Platform: 3DS (import)
Developer: Marvelous AQL
Publisher: Marvelous AQL
Ahem. That’s the sound we frequently made when playing Senran Kagura Burst on the train, quickly shielding our 3DS’s screen whenever we activated its transformation sequences, where its female ninjas lose some clothes.
You could excuse Senran Kagura Burst for being mindless fanservice dribble to appeal to an anime otaku audience, and who’d blame you? When producer Kenichiro Takaki revealed that his desire to make the game originated from the thought of animated jiggles in the third dimension, it’s easy to expect the worst.
Look past the fanservice, though, and here lies one of the most compulsively addictive games we’ve played in a long time.
Senran Kagura Burst – refined semi-sequel to 2011′s Senran Kagura: Portrait of Girls – first appears to be a simple side scrolling beat ‘em up, but the more time you spend with it the more compelling it gets.
Despite each level type barely fluctuating from the norm, Burst’s combat system is a joyous triumph, boasting layers of depth and satisfaction within. So much so that you’ll still be discovering new things to do with each of the game’s 12 characters long after you’ve played through every mission.
Burst’s twelve characters each have two main attacks, weak and strong. A combo tree on the bottom screen – which begins as a small root of choices but grows over time – helps you find your place early on, but linking weak attacks into strong ones is key.
Dashing is a boon, too. A quick tap of the A button will see your ninja girl zip across a few enemies’ paces; great for dodging attacks and catching foes off guard, but also key to chaining combos. You can also tap the R button to clear the area if a group of foes swarm around you.
Strong attacks will send all opponents flying into midair, and the game will give you a split second visual and audial cue where you can dash straight to your flying enemy, where you can continue that combo until you hit the ground.
Fill up a green power meter and you can transform, drastically expanding your ninja girl’s powers.
It’s a system that has real finesse to it, as you (excuse us) rack up 1000+ combos through clever use of dashing and special Ninpo attacks, which vary depending on chosen character. Assessing each Ninpo’s strengths and weaknesses and using the best to fit is key.
As a result of all this fist flying satisfaction it rarely gets tiresome. While enemy AI is generally thick and enemies weak (half of all enemy types pose as fodder), some do offer a genuine threat, especially so if you’re starting the level off with a depleted clothes metre (yes, this is an option). It’s surprising to see the weak/stupid orchestrate their attacks so well with the strong/smart.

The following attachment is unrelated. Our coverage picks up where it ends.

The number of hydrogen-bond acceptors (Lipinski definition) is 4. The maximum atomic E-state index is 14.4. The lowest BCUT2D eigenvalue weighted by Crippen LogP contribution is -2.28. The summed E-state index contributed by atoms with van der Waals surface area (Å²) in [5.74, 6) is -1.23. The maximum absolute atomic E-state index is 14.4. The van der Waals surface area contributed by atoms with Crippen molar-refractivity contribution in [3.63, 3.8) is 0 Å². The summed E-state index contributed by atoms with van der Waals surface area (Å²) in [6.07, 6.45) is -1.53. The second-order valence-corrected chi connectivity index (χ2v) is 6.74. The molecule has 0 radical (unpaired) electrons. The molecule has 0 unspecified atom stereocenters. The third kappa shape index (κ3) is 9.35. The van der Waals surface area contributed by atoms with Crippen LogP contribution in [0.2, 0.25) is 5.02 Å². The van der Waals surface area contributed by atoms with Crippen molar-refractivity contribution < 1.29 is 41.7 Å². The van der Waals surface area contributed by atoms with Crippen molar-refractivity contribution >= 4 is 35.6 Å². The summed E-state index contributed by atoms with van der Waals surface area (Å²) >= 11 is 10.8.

Senran Kagura Burst actually makes a large point out of its clothes metre with its Yin and Yang play styles, which depend on your ninja girl’s appearance. Clothes on is Yin, offering a fine balance between defense (you begin with a maxed out clothes metre).
Yang on the other hand makes your swimsuit-clad girl sprint and dash faster, upping any damage dealt out in the progress, especially from Ninpo specials. But it lowers defense considerably, making it easier to die after a single hit. Suddenly those enemies you underestimated are worth worrying about.
A relatively easy mission can be transformed into a different beast if you play it in Yang mode, especially if you wish to obtain the highest rank.
Of course, while a marvelous combat system helps make Senran Kagura’s repetitive level structure (only shaken up by the odd boss battle – mainly against other ninja schoolgirls – a timer or destruction/collection quest) a great deal more engaging and meaningful, it is a shame there wasn’t more variety here.
Burst’s new content – a second story – livens things up a bit with more challenging enemy types and levels (some of the side missions take place in excruciatingly tough timed conditions) but level variety remains basic. Again, it all seems like air for the combat system to breathe in but it’d be nice if that air was kept a little fresher.
Things are let down a bit further by a wonky framerate. It’s a gorgeous game, with highly detailed character models, detailed environments and smooth edges by way of 4x antialiasing, but this is felt in how choppy the action can get. It’s still playable, but sometimes the action reaches almost unacceptably treacle-slow levels, making it difficult to dodge enemy attacks and follow the busy action.